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What's Eating Gilbert Grape

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What's Eating Gilbert Grape
Theatrical release poster
Directed byLasse Hallström
Screenplay byPeter Hedges
Based onWhat's Eating Gilbert Grape
by Peter Hedges
Produced by
CinematographySven Nykvist
Edited byAndrew Mondshein
Music byAlan Parker
Björn Isfält
Matalon Teper Ohlsson
Distributed by
Release date
  • December 17, 1993 (1993-12-17)
Running time
118 minutes
CountryUnited States
Budget$11 million[2]
Box office$10 million (US)[3]

What's Eating Gilbert Grape is a 1993 American coming-of-age comedy-drama film directed by Lasse Hallström, and starring Johnny Depp, Juliette Lewis, Mary Steenburgen, Leonardo DiCaprio and John C. Reilly. The film follows the story of Gilbert, a 25-year-old grocery store clerk who is caring for his morbidly obese mother, as well as his mentally disabled younger brother, Arnie.[4] The film takes place in the fictional rural town of Endora, Iowa.

Peter Hedges wrote the screenplay, based on his 1991 novel of the same name. Filming took place from November 1992 to January 1993 in various parts of Texas.

The film was well received, with Depp and DiCaprio's performances garnering critical acclaim. At age 19, DiCaprio received his first nominations for the Academy Award and Golden Globe Award for Best Actor in a Supporting Role, becoming the seventh-youngest Best Supporting Actor nominee for the former.


In the small town of Endora, Iowa, Gilbert Grape is busy caring for Arnie, his mentally disabled younger brother who is about to turn 18, as they wait for the many tourists' trailers to pass through town during an annual Airstreamers' Club gathering at a nearby recreational area. His father had hanged himself seventeen years earlier; since then, his mother, Bonnie, has spent most of her days on the couch watching television and eating. With Bonnie's morbid obesity leaving her unable to care for her children on her own, Gilbert has taken responsibility for repairing the old house and being protective of Arnie, who has a habit of climbing the town's water tower, as well as trees, while his sisters, Amy and Ellen, do the other housework. A new FoodLand supermarket has opened, threatening the small Lamson's Grocery where Gilbert works.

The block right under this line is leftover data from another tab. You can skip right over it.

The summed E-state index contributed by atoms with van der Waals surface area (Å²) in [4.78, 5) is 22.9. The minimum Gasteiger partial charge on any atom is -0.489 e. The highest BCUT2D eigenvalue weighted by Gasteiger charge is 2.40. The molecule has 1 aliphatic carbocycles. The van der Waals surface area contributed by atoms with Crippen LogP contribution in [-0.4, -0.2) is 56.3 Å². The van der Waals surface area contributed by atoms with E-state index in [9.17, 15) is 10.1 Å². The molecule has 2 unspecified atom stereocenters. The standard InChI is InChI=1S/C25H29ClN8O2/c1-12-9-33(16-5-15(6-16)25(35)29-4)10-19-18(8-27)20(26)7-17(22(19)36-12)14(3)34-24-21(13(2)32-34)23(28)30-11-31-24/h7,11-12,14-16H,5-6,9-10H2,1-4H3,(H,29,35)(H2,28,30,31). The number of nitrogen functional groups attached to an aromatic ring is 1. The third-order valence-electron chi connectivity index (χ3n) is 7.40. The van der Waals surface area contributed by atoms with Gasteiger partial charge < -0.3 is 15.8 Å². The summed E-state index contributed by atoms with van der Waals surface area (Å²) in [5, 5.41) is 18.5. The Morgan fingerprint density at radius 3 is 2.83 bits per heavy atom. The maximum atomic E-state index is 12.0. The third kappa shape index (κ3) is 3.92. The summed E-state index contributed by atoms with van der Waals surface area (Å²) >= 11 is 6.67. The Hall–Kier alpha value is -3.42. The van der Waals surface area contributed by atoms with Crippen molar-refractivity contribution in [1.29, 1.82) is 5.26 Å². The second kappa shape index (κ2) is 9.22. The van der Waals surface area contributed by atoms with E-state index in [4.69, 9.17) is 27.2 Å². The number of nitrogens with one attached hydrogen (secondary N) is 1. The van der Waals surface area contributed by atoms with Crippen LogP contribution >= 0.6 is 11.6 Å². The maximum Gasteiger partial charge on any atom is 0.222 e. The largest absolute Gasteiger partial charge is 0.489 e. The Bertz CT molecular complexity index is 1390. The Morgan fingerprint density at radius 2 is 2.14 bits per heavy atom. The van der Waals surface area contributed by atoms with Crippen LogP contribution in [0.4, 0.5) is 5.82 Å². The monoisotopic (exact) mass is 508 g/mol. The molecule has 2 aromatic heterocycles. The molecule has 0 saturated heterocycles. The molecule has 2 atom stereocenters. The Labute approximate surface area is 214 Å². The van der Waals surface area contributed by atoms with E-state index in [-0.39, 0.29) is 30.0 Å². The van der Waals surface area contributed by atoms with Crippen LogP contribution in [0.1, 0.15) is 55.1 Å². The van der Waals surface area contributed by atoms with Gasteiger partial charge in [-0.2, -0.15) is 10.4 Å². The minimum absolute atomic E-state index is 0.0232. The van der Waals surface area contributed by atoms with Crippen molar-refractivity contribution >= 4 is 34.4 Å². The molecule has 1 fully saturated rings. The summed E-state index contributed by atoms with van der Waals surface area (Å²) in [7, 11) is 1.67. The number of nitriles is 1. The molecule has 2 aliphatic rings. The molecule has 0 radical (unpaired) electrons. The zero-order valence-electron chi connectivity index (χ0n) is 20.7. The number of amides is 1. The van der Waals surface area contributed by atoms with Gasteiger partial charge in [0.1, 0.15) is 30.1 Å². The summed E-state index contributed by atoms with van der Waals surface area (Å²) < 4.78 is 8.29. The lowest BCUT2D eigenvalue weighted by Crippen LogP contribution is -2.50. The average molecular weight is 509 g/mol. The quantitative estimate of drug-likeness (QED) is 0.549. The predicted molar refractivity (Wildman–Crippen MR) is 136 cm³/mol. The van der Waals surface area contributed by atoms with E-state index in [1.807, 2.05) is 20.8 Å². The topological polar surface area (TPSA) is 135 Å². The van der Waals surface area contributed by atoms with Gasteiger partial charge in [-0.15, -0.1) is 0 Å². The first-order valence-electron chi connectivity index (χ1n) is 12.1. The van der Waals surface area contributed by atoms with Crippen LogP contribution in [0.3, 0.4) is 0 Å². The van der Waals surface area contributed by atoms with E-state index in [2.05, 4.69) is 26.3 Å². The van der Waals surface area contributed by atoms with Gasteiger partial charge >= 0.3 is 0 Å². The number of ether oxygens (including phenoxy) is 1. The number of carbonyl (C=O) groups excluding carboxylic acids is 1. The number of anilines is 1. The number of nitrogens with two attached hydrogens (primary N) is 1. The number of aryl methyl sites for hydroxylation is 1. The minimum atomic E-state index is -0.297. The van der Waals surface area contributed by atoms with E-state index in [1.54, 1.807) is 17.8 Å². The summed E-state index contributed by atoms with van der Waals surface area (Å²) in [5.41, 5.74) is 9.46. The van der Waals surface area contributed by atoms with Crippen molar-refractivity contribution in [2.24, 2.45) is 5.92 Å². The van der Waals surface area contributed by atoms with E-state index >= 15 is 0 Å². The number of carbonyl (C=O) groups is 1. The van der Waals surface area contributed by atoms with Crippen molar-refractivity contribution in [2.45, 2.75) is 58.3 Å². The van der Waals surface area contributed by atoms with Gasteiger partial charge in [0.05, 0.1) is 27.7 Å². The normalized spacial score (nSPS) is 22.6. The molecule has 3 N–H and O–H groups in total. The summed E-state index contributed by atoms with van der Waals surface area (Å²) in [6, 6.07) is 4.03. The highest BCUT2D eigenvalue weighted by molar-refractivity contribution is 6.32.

A young woman named Becky and her grandmother are stuck in town when the International Harvester Travelall pulling their trailer breaks down. Gilbert's unusual life circumstances threaten to get in the way of their budding romance. To spend time with Becky to watch the sunset, Gilbert leaves Arnie alone in the bath. He returns home late and finds Arnie still in the bath the following morning, shivering in the now-cold water; his guilt is compounded by his family's anger and Arnie's subsequent aquaphobia. Becky becomes close to both Gilbert and Arnie. While they are distracted during one of their talks, Arnie returns to the water tower that he is always trying to climb. Arnie is arrested after being rescued from the top of the tower, causing Bonnie — who has not left the house in more than seven years — to become the laughing stock of the town as she goes to the police station, forcing Arnie's release.

Soon, Arnie ruins two birthday cakes: the first, which Amy has lovingly made, accidentally; and the second, a replacement from FoodLand, which he dips into, having found it in the refrigerator. Arnie tries to run away from his bath, and in his frustration, Gilbert finally snaps, hitting Arnie several times. Guilty and appalled at himself, Gilbert flees, driving away in his truck. Arnie also runs to Becky, who takes care of him for the evening, and helps him overcome his aquaphobia, until he is picked up by his sisters. After some soul-searching, aided by Becky, Gilbert returns home during Arnie's 18th birthday party to make amends to his family for running out, and to receive Arnie's reluctant forgiveness. He also apologizes to his mother for his behavior, and vows not to be ashamed of her or let her be hurt anymore. She acknowledges how much of a burden that she has become to the family, and he forgives her. Gilbert also introduces Bonnie to Becky, something he had been reluctant to do.